The struggle between ideals and pragmatism

By  Mark Creedon, Catholic Register Special
  • August 30, 2014

Crimes Against My Brother by David Adams Richards (Doubleday Canada, hardcover, 416 pages, $32.95).

David Adams Richards is a writer who knows the human soul and reveals it to us in dialogue, plot and inner reflection. It’s the author’s extraordinary access to the truth of being human that makes us care about his characters. We know them, and what brings them joy, pain, hope, despair, guilt and peace matters to us.

Richards places his characters in a small town in New Brunswick — a setting that becomes a dynamic persona in the novel. The gossip, cliques and fear of exclusion are all too familiar. Mark Twain wrote, “God made the country, man made the city and the devil made the small town.” Richards illus-trates Twain’s point beautifully. He makes us believe in this town and hate it.

This is a novel about how lives are shaped by what we owe to one another. The main characters, Ian Preston, Evan Young, Harold Drew and Annette Brideau, struggle with who to trust, who to love and what to believe. Their lives are rivers that do not follow a straight line.

Ian, Howard and Evan find themselves alone in the forest and bound together by a common anger directed at the adults in their lives. They improvise a ceremony of brotherhood with blood, making a pact with each other and excluding God. Betrayal and perceived betrayal and lies turn these friends against one another after an accident that tests that bond. We follow these three through their lives as they each find their own way of being faithful or unfaithful to one another. We see the boys become men among a rich cast of characters.

With the innocence of ado-lescence behind them, their lives continue to intersect with each other and the beautiful Annette Brideau in ways that they did not want nor did they predict. They regularly exchange the conflicting roles of victim, villain and hero. They reveal well the struggle of life. They are us and it is easy to identify with them.

Beyond the people and the town, our sympathy extends to the trees of the surrounding forest. They also play a vital part in the story. The forest is a character and a victim in the novel and yet it is also a strong symbol of hope. Richards plays with the struggle between ideals and pragmatism that is familiar to all Canadians.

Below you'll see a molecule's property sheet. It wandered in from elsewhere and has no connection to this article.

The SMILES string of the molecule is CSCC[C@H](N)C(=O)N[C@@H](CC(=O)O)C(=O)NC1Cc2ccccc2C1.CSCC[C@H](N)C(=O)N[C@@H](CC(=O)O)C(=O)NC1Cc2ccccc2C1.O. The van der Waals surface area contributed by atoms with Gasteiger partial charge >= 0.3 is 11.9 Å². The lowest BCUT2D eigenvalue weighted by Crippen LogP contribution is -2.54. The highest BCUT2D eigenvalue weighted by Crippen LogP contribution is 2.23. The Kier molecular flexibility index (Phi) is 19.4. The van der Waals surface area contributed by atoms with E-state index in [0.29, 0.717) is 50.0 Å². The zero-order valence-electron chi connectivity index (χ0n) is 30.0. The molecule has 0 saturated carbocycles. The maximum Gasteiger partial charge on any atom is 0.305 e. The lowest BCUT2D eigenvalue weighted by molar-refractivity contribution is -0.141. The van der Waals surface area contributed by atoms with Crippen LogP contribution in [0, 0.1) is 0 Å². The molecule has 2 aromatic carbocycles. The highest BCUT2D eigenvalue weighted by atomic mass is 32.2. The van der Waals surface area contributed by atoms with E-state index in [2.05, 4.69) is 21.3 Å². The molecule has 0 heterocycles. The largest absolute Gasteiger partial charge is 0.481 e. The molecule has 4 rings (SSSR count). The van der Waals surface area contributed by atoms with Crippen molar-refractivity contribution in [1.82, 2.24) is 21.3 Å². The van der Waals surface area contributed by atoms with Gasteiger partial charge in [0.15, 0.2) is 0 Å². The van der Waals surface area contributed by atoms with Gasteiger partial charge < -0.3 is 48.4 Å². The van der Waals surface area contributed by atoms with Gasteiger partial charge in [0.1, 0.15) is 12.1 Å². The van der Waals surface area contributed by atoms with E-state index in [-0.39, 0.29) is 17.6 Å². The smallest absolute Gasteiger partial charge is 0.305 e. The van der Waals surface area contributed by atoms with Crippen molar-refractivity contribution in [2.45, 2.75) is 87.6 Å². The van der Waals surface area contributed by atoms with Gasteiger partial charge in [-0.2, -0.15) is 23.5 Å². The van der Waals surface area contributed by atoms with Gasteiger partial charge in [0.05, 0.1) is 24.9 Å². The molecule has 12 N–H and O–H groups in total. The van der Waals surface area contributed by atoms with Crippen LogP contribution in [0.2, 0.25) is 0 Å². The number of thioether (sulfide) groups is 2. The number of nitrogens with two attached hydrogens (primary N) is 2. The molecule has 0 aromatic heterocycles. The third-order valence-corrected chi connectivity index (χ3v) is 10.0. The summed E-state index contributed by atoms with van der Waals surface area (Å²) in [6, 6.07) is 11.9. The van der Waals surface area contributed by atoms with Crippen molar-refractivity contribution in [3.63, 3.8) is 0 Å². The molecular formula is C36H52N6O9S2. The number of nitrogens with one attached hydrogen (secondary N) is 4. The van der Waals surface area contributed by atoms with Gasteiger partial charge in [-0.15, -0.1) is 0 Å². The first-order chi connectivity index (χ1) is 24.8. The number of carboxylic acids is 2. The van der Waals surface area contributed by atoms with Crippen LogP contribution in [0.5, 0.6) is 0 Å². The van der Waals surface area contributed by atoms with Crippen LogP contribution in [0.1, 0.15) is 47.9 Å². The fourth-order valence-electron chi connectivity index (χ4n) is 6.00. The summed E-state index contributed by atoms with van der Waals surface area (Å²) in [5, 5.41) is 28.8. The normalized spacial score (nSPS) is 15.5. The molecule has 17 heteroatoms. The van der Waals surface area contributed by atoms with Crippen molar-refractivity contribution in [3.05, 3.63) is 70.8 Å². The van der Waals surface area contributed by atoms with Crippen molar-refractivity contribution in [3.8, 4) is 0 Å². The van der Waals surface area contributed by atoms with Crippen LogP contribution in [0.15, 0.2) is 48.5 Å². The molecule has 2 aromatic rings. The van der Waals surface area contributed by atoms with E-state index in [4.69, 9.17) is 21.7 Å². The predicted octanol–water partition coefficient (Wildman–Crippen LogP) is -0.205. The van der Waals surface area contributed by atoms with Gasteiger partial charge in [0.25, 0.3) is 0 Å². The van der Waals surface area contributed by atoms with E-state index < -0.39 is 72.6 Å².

Crimes Against My Brother is interesting and thought provoking because it is real. It is Richards’ most recent novel and definite-ly worth reading. Through his characters and plot he wrestles with some of the most important themes in life.

The characters play important thematic roles but are quite be-lievable in their own right. The themes themselves are as old as time. Belief and disbelief in God, pacts with men and against men, betrayal, despair, hope, karma, revenge, love, forgiveness and re-demption weave their way through the plot and live in the flesh and blood of the players.

Some characters — Sara Robb, Ethel Robb, Leonard Savoy and Sydney Henderson — join their lives to God consistently. They are persecuted by their peers and betrayed by those who should love them. Still they persist with an un-shakable faith in God and love for their fellow human beings. Lonnie Sullivan prefers evil and does his best to enlist others in his schemes. He is adept at telling people what they want to hear and making selfish requests appear reasonable. He perverts the good in people and turns them to soul-destroy-ing behaviour. He even convinces himself he is acting in the interests of others. Mill manager Wally Bickle is even better at self-de-ception, despite the fact he has betrayed every man and woman who ever worked for him, or loved him, and brought destruction to the forest itself.

Annette Brideau’s son, Liam, is the most complex character in the novel. He loves and cares for the parents who have failed him. He is shown cruelty and hatred by townspeople and then he is cared for and loved. When his life appears stable, his benefactor is tormented by fear and guilt and everything is threatened. Liam’s determination, resourcefulness and loving nature are remark-able yet the meaning of the path he chooses will stimulate many dinner debates in the future.

Crimes Against My Brother is not an easy read. It is not a Walt Disney story but neither is it an Ingmar Bergman tribute to despair. It is real, it is compelling and well worth reading.

(Creedon is the former executive director of Peel-Dufferin Catholic Family Services.) 

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